Roland Emmerich and Dean Devlin’s Independence Day may be one of the movies guilty of leading to the state of the big ‘sci-fi’ effects blockbusters we have today, but looking back on it now, it remains something of a joy of striking a balance between the incredibly cheesy, painfully jingoistic and the downright entertaining like few other films manage.
Due to my age, and the involvement of Jeff Goldblum, it stands, in my mind, alongside Jurassic Park as a movie that has left a major mark on cinema that can be clearly seen in movies like Michael Bay’s Transformers movies, Disney’s Pirates of the Caribbean and many other sub-par effects blockbusters.
But, where ID:4 (as it was oddly abbreviated to at the time) and Jurassic Park stand above these others is the sense of genuine fun and the odd sensation that, despite all we know of cinema, we might not make it through this one.
There is, of course, much to ridicule here. The American’s are portrayed as the only country with the ability to organise a worldwide counter strike, the other nationalities are stereotyped to such a degree that it seems everyone else is still living in the 1940s and the dialogue is so cliché ridden that it sounds like a ‘best of’ of blockbuster cinema.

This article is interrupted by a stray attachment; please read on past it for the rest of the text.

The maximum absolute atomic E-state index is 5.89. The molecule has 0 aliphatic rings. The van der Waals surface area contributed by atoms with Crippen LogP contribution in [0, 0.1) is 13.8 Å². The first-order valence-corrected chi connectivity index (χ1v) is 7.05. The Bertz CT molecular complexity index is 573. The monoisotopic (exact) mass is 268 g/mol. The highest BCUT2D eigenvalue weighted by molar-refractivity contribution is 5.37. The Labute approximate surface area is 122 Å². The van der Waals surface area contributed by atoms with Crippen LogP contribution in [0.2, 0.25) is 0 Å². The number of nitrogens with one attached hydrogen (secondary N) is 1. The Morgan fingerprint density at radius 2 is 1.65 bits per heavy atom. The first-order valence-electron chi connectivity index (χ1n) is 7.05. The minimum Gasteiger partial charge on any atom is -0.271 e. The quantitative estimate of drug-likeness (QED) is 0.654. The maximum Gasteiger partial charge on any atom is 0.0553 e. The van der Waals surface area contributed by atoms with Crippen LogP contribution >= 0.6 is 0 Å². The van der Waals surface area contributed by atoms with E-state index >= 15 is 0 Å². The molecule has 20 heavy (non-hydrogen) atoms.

Also there are moments where a sense that this is some kind of huge propaganda piece for ‘Imperial America’ comes across, but, somewhere in this mire, some kind of magic happens.
This maybe a generational thing as this is one of the first big budget movies I remember being genuinely excited about seeing in the cinema, in the way that I still get, so despite all the cheesiness, I was, and still am, pulled along by the goings on in the way genuinely good movies should.
The thing that still stands out as in this film are the special effects. While there are certainly moments of relatively early CGI that jar it is clear many of the big moments are, at least partially, practical. This gives the whole thing a sense of weight and ‘reality’ often missing from wholly computer generated effects sequences, so the moment when LA, Washington and New York go bang are centrepieced by models of The Empire State Building, The White House, and that big skyscraper in LA really going bang which is a hugely impressive sight.
With Bill Pullman’s president delivering a pep talk to end all pep talks and Randy Quaid’s suddenly reformed alcoholic saluting thin air as the film hits its climax Independence Day should be seen as a high point in a kind of cinema that has taken over multiplexes but rarely been bettered – and of course it should all be taken with a great big dollop of fun.